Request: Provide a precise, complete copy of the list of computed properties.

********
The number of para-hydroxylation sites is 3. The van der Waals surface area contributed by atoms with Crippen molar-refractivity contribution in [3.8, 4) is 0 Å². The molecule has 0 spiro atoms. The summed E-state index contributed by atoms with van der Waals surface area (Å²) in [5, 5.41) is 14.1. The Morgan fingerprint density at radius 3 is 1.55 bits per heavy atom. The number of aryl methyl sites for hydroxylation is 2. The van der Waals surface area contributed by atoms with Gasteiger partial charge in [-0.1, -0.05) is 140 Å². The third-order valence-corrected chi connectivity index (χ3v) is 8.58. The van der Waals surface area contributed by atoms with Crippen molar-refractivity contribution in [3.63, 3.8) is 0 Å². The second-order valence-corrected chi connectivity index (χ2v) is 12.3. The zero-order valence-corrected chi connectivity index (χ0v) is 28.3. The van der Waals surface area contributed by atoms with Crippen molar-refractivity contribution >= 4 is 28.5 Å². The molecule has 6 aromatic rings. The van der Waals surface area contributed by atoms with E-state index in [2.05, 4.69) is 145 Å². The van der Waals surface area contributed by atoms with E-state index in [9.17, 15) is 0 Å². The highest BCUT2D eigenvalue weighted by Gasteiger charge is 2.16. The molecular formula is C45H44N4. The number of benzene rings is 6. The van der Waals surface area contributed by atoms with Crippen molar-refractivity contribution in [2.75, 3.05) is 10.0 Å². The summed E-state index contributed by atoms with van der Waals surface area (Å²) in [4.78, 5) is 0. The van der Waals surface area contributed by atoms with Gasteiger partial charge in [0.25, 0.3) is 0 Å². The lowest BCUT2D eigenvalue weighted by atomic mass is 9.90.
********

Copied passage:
The number of para-hydroxylation sites is 3. The van der Waals surface area contributed by atoms with Crippen molar-refractivity contribution in [3.8, 4) is 0 Å². The molecule has 0 spiro atoms. The summed E-state index contributed by atoms with van der Waals surface area (Å²) in [5, 5.41) is 14.1. The Morgan fingerprint density at radius 3 is 1.55 bits per heavy atom. The number of aryl methyl sites for hydroxylation is 2. The van der Waals surface area contributed by atoms with Gasteiger partial charge in [-0.1, -0.05) is 140 Å². The third-order valence-corrected chi connectivity index (χ3v) is 8.58. The van der Waals surface area contributed by atoms with Crippen molar-refractivity contribution in [3.63, 3.8) is 0 Å². The second-order valence-corrected chi connectivity index (χ2v) is 12.3. The zero-order valence-corrected chi connectivity index (χ0v) is 28.3. The van der Waals surface area contributed by atoms with Crippen molar-refractivity contribution >= 4 is 28.5 Å². The molecule has 6 aromatic rings. The van der Waals surface area contributed by atoms with E-state index in [2.05, 4.69) is 145 Å². The van der Waals surface area contributed by atoms with E-state index in [9.17, 15) is 0 Å². The highest BCUT2D eigenvalue weighted by Gasteiger charge is 2.16. The molecular formula is C45H44N4. The number of benzene rings is 6. The van der Waals surface area contributed by atoms with Crippen molar-refractivity contribution in [2.75, 3.05) is 10.0 Å². The summed E-state index contributed by atoms with van der Waals surface area (Å²) in [4.78, 5) is 0. The van der Waals surface area contributed by atoms with Gasteiger partial charge in [0.25, 0.3) is 0 Å². The lowest BCUT2D eigenvalue weighted by atomic mass is 9.90.